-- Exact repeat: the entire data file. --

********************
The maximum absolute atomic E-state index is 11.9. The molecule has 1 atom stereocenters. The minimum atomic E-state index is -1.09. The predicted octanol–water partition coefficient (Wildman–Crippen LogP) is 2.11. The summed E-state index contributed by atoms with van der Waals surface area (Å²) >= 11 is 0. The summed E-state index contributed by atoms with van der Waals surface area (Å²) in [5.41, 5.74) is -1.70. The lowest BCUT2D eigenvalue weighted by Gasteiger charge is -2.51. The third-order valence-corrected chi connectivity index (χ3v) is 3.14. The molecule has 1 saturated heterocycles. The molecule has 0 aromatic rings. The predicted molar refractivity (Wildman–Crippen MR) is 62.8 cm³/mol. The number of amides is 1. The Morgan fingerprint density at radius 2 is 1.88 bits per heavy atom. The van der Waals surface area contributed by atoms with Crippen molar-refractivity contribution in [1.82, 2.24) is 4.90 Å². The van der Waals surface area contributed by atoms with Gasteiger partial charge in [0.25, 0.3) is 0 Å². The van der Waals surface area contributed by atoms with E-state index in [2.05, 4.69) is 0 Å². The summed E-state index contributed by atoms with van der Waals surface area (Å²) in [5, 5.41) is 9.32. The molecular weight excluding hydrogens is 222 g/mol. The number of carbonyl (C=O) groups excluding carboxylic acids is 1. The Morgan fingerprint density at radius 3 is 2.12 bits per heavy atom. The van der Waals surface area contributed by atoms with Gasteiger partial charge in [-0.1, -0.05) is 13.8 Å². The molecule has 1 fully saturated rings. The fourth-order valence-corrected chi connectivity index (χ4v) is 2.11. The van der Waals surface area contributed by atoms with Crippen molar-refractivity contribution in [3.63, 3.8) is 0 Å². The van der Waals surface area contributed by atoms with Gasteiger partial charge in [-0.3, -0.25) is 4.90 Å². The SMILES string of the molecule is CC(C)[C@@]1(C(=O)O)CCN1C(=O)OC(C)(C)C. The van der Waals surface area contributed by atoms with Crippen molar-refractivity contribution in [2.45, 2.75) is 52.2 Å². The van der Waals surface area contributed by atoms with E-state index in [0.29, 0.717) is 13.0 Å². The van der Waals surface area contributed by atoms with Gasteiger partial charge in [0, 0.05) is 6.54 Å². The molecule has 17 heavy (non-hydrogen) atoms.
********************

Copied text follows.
The maximum absolute atomic E-state index is 11.9. The molecule has 1 atom stereocenters. The minimum atomic E-state index is -1.09. The predicted octanol–water partition coefficient (Wildman–Crippen LogP) is 2.11. The summed E-state index contributed by atoms with van der Waals surface area (Å²) >= 11 is 0. The summed E-state index contributed by atoms with van der Waals surface area (Å²) in [5.41, 5.74) is -1.70. The lowest BCUT2D eigenvalue weighted by Gasteiger charge is -2.51. The third-order valence-corrected chi connectivity index (χ3v) is 3.14. The molecule has 1 saturated heterocycles. The molecule has 0 aromatic rings. The predicted molar refractivity (Wildman–Crippen MR) is 62.8 cm³/mol. The number of amides is 1. The Morgan fingerprint density at radius 2 is 1.88 bits per heavy atom. The van der Waals surface area contributed by atoms with Crippen molar-refractivity contribution in [1.82, 2.24) is 4.90 Å². The van der Waals surface area contributed by atoms with Gasteiger partial charge in [0.25, 0.3) is 0 Å². The van der Waals surface area contributed by atoms with E-state index in [2.05, 4.69) is 0 Å². The summed E-state index contributed by atoms with van der Waals surface area (Å²) in [5, 5.41) is 9.32. The molecular weight excluding hydrogens is 222 g/mol. The number of carbonyl (C=O) groups excluding carboxylic acids is 1. The Morgan fingerprint density at radius 3 is 2.12 bits per heavy atom. The van der Waals surface area contributed by atoms with Gasteiger partial charge in [-0.1, -0.05) is 13.8 Å². The molecule has 1 fully saturated rings. The fourth-order valence-corrected chi connectivity index (χ4v) is 2.11. The van der Waals surface area contributed by atoms with Crippen molar-refractivity contribution in [3.63, 3.8) is 0 Å². The van der Waals surface area contributed by atoms with Gasteiger partial charge in [-0.3, -0.25) is 4.90 Å². The SMILES string of the molecule is CC(C)[C@@]1(C(=O)O)CCN1C(=O)OC(C)(C)C. The van der Waals surface area contributed by atoms with Crippen molar-refractivity contribution in [2.45, 2.75) is 52.2 Å². The van der Waals surface area contributed by atoms with E-state index in [0.29, 0.717) is 13.0 Å². The van der Waals surface area contributed by atoms with Gasteiger partial charge in [0, 0.05) is 6.54 Å². The molecule has 17 heavy (non-hydrogen) atoms.